Wall Street plummets after Fed chair warns of ‘pain’ from inflation struggle

This caution reflects a sharp shift in sentiment on Wall Street, where trading in July and early August was marked by a strong market rally, fueled in part by the notion that the Fed was on the verge of easing its aggressive rate-hike campaign. After falling more than 23 percent for the year through mid-June, the S&P 500 gained more than 17 percent over the next two months.

Powell’s comments provided the strongest argument yet that investors had outpaced themselves. After Friday’s market moves, the index remains about 15 percent lower for the year.

“Our responsibility for price stability is unconditional,” Powell said.

Some continue to question Powell’s conviction. The central bank has stepped in to support financial markets on numerous occasions since the 2008 financial crisis. Andrew Brenner, head of international fixed income at National Alliance Securities, suggested the Fed could again come to the rescue of investors if its decision to maintain an extended period of higher interest rates hurts the economy.


“I still don’t believe him,” said Brenner.

Trading in some corners of the financial markets offered signs that Brenner is not the only one who thinks the Fed may be easing its campaign. Investors continue to bet on the Fed cutting rates next year, contrary to the central bank’s own predictions.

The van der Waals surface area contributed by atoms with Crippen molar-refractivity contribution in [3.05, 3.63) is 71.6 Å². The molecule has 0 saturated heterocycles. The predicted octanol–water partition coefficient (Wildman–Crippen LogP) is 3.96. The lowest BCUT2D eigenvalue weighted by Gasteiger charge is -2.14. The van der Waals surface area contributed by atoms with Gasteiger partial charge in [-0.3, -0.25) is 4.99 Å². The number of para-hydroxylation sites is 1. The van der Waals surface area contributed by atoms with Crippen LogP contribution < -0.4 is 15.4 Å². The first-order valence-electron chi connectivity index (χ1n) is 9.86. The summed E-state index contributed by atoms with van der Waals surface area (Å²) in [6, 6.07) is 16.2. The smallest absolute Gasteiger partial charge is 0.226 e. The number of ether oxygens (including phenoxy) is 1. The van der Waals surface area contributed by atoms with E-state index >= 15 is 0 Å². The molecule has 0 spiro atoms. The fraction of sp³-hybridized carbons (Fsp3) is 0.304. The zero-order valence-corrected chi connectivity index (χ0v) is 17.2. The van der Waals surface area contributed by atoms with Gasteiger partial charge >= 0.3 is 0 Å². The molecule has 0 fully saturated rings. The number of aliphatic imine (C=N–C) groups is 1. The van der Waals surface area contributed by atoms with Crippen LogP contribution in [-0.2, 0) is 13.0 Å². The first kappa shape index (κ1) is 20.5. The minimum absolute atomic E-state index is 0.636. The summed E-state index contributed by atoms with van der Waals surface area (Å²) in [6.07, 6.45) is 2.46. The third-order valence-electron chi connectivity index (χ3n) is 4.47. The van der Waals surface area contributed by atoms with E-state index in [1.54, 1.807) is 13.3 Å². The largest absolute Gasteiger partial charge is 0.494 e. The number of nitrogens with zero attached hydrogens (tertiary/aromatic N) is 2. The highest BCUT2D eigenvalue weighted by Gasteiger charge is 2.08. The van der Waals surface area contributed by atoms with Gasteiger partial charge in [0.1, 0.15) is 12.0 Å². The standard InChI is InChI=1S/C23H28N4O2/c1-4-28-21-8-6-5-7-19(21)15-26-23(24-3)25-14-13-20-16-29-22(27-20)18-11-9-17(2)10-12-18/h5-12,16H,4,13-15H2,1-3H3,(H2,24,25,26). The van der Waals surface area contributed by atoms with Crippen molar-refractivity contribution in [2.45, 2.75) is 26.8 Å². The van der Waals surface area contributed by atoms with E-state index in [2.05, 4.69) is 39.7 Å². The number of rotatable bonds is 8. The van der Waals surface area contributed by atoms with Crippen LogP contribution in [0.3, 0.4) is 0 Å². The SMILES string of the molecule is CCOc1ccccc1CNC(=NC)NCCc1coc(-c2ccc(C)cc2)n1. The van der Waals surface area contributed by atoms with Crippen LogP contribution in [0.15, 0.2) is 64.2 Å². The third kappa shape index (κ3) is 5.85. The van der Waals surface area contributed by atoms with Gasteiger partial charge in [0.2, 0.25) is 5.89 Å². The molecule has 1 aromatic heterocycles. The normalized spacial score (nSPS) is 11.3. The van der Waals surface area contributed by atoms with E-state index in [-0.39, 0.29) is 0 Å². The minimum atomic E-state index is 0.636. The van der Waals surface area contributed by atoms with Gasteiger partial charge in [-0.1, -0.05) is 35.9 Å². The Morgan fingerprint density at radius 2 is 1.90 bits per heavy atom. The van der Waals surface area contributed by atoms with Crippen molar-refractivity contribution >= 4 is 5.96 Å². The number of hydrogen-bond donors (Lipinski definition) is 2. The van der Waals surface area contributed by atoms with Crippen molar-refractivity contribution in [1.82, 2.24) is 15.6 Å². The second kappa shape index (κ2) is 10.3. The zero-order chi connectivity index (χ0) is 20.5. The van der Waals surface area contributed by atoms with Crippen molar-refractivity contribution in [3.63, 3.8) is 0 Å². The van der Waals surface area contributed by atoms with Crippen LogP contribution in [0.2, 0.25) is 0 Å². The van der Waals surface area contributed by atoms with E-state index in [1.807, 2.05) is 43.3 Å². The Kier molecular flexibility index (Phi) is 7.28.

Futures prices, which predict the path of Fed rate hikes, rise through June before falling in the second half of next year. Fed policymakers’ median forecast is for interest rates to remain elevated through 2024.

Investors took some relief from a new inflation report on Friday that showed the pace of inflation in the United States continues to moderate, with some investors taking the numbers as limiting the need for further Fed action. A second set of data showed a decline in future expectations for the inflation rate.

Attention will now turn to the government’s monthly job market update due next week, with a focus on any signs of deteriorating hiring and unemployment. So far, despite some expectations that higher borrowing costs would ultimately slow hiring, employers in the United States have continued to create jobs and the unemployment rate has hit a 50-year low.

“I think once Powell starts to see an increase in unemployment, he’ll recoil,” Brenner said.

The background for a month ahead is already uncomfortably embedded in the psyche of investors. Seasonally, September is the worst month for the S&P 500, according to index analyst Howard Silverblatt.

“We have a challenging couple of weeks ahead of us,” Ferrige said. “The Fed has talked about causing pain and now the markets need to react. After that, it’s difficult to make a positive case for equities.”

https://www.smh.com.au/business/markets/wall-street-plunges-after-fed-chair-warns-of-pain-from-inflation-fight-20220827-p5bd73.html?ref=rss&utm_medium=rss&utm_source=rss_business Wall Street plummets after Fed chair warns of ‘pain’ from inflation struggle

Brian Lowry

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